Massachusetts Daily Collegian

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A free and responsible press serving the UMass community since 1890

Massachusetts Daily Collegian

A free and responsible press serving the UMass community since 1890

Massachusetts Daily Collegian

UMass celebrates Campus Sustainability Day

(Cade Belisle/Daily Collegian)
(Cade Belisle/Daily Collegian)

Students congregated in the University of Massachusetts Campus Center to talk about the environment, recycling and sustainability for this year’s Campus Sustainability Day on Wednesday. This year’s theme was “empowering change on campus and in the community.”

The day began at 12 p.m. with the Student Sustainability Fair in the Campus Center’s main lobby. Representatives from UMass’ Eco-Rep Program, Gardenshare, Protect our Breasts, Sustainable UMass, Net Impact and many other student organizations hosted informational tables, pointing out the latest innovations regarding sustainability.

Erin Shaughnessey, Net Impact’s sustainability chair, commented on the program’s goal of having upcycling in the Campus Center’s Blue Wall.

“Upcycling is a type of alternative recycling,” she said. “Normally those wouldn’t be recycled, but our goal is to have volunteer collectors recycle anything possible.”

Shaughnessey said an Upcycling station could be coming to Blue Wall very soon.

Outside, the theme of sustainability continued with MASSPIRG encouraging students to vote yes on ballot question 2, in order to support recycling in this year’s state elections.

“Right now 80% of bottles with a deposit on them are recycled but only 23% of non-deposit bottles are recycled,” said Shawna Upton, President of UMass’ MASSPIRG program. “There’s a huge discrepancy there. We are working to update the Bottle Bill to increase recycling and get rid of litter, but big beverage companies have lobbied against us.”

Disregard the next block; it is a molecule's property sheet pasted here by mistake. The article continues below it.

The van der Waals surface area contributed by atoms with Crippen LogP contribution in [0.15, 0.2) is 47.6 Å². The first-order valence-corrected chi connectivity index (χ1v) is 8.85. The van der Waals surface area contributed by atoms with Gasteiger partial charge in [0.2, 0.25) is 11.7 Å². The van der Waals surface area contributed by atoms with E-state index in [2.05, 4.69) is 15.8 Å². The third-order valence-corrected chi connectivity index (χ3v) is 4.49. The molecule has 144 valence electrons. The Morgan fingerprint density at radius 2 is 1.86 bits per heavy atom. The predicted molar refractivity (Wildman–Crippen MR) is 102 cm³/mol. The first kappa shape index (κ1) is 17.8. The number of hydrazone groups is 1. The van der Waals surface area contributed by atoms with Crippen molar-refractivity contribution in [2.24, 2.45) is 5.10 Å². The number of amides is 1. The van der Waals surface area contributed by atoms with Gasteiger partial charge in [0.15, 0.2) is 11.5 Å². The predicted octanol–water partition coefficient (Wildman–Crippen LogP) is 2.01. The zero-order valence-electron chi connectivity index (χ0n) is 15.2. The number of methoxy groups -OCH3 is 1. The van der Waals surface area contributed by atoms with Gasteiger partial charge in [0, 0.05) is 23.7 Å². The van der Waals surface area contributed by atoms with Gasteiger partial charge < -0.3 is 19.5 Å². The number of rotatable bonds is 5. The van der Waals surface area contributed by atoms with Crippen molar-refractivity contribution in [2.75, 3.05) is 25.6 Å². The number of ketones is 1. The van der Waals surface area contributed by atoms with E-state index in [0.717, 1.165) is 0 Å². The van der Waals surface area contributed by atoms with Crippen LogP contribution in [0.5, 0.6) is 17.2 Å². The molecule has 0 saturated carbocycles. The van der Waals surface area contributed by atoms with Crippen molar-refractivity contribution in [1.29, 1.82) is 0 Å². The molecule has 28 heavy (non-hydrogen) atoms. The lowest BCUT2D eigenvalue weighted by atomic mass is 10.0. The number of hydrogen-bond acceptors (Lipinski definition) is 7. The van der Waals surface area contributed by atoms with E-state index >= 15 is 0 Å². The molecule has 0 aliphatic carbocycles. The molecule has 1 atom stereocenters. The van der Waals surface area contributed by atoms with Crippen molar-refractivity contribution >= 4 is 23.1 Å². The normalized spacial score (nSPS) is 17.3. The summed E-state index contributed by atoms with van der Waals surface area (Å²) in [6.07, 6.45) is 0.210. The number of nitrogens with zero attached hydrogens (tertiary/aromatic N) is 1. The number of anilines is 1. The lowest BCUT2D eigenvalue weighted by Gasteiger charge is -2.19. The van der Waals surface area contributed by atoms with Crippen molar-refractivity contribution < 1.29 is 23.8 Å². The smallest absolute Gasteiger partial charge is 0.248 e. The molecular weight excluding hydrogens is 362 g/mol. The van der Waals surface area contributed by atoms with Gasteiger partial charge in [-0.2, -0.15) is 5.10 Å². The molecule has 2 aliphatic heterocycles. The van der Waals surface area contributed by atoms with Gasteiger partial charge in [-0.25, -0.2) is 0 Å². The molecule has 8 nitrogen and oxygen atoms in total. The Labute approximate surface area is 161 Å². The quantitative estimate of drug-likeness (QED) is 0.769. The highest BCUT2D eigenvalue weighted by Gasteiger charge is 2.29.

The Bottle Bill is a 30-year-old law that requires five cent deposits containers with alcohol and carbonated beverages, updating it would require five cent deposits on bottles of water and juice that litter parks and sidewalks.

“Big beverage companies have spent 8 million dollars to make sure we don’t get this passed, but we got over 6,000 signatures last year in support of this. It’s people versus money at this point,” said Upton.

The Student Sustainability Fair also featured a bulletin board on which students could write what “sustainability” meant to them. Phrases like “less waste,” “long term resources,” and “healthy” were boldly displayed.

At 3:30 p.m. the “Empowering Change” open forum began on the 10th floor of the Campus Center. Speakers included Kevin Hollerbach, Eco-Rep program manager, who detailed efforts by his program to make campus greener.

“Yesterday we hosted a trash sort. We came up with 217.8 pounds of recyclable goods that would have been thrown away,” Hollerbach said. “If every student pulls one can out of a trashcan each day and recycles it, that will drastically reduce that number.”

Other topics at the open forum were the use of hybrid and electric PVTA busses, the Green Office Program’s goal of eliminating waste in campus buildings and the SGA Bike Share program, which will rent out bikes to students for 24 hours in an effort to reduce pollution.

The day concluded at 5 p.m. with the showing of “Oil & Water, a film by Amherst native David Poritz. The film chronicles the life of Hugo, an Ecuadorian whose tribe has been threatened by oil companies drilling in his homeland.

The film also explained Poritz’s founding of Equitable Origin, a company that gives certifications to oil companies that work to eliminate pollution in their industry.

The discussion about sustainability continues Thursday with the 30th Annual International Conference on Soils, Sediments, Water, and Energy hosting an exhibit from 9 a.m. to 7 p.m. in the Campus Center.

David McLellan can be reached at [email protected].

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    David McLellanOct 24, 2014 at 5:32 pm

    More information can be found at equitable, the website for Poritz’s company.